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Neurochem Int. 2009 Sep;55(4):219-25. doi: 10.1016/j.neuint.2009.03.003. Epub 2009 Mar 17.

Evidence for mitochondrial and cytoplasmic N-acetylaspartate synthesis in SH-SY5Y neuroblastoma cells.

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Dept of Anatomy, Physiology and Genetics, Uniformed Services University of the Health Sciences, 4301 Jones Bridge Rd, Bethesda, MD 20814, United States.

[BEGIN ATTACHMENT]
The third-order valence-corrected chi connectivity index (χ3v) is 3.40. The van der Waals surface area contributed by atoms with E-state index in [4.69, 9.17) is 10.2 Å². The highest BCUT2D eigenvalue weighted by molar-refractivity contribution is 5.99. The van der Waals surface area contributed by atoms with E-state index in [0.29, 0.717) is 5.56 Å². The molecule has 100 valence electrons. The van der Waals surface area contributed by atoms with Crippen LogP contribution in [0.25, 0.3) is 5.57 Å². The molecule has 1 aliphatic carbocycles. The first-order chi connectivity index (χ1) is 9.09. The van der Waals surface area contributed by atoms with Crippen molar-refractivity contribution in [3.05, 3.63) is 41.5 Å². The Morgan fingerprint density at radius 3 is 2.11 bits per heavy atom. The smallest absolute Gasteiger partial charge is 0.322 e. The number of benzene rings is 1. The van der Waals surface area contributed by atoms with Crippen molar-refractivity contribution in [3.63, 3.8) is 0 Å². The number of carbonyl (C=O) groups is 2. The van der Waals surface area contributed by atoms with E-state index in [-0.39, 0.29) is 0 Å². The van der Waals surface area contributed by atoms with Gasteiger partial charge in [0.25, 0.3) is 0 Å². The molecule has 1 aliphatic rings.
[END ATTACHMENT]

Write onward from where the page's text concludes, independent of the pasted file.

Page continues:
N-acetylaspartate (NAA) is synthesized predominantly in neurons, and brain homogenate subfractionation studies suggest that biosynthesis occurs at both microsomal (cytoplasmic) and mitochondrial sites. We investigated NAA synthesis in SH-SY5Y human neuroblastoma cells using distinct metabolic precursors that are preferentially metabolized in mitochondria and cytoplasm. Incorporation of (14)C-aspartate and (14)C-malate into NAA was examined in the presence and absence of an inhibitor (aminooxyacetic acid, AOAA) of aspartate aminotransferase (AAT), a central enzyme involved in the biosynthesis of aspartate in mitochondria, and degradation of aspartate in the cytoplasm. AOAA increased the incorporation of (14)C-aspartate into NAA, reflecting direct aspartate-->NAA synthesis in an extramitochondrial location. As expected, AOAA decreased incorporation of (14)C-malate into NAA, reflecting NAA synthesis in mitochondria via the malate-->oxaloacetate-->aspartate-->NAA pathway. When (14)C-malate was used as substrate, the (14)C-NAA/(14)C-aspartate ratio was over 20-fold higher than the ratio obtained with (14)C-aspartate. Because NAA can only be synthesized from aspartate, the higher (14)C-NAA/(14)C-aspartate (product/substrate) ratio obtained with (14)C-malate suggests greater NAA biosynthetic activity. We conclude that NAA biosynthesis occurs in both the cytoplasm and mitochondria of SH-SY5Y cells, and that the contribution from the mitochondrial compartment is quantitatively larger than that in the extramitochondrial compartment.

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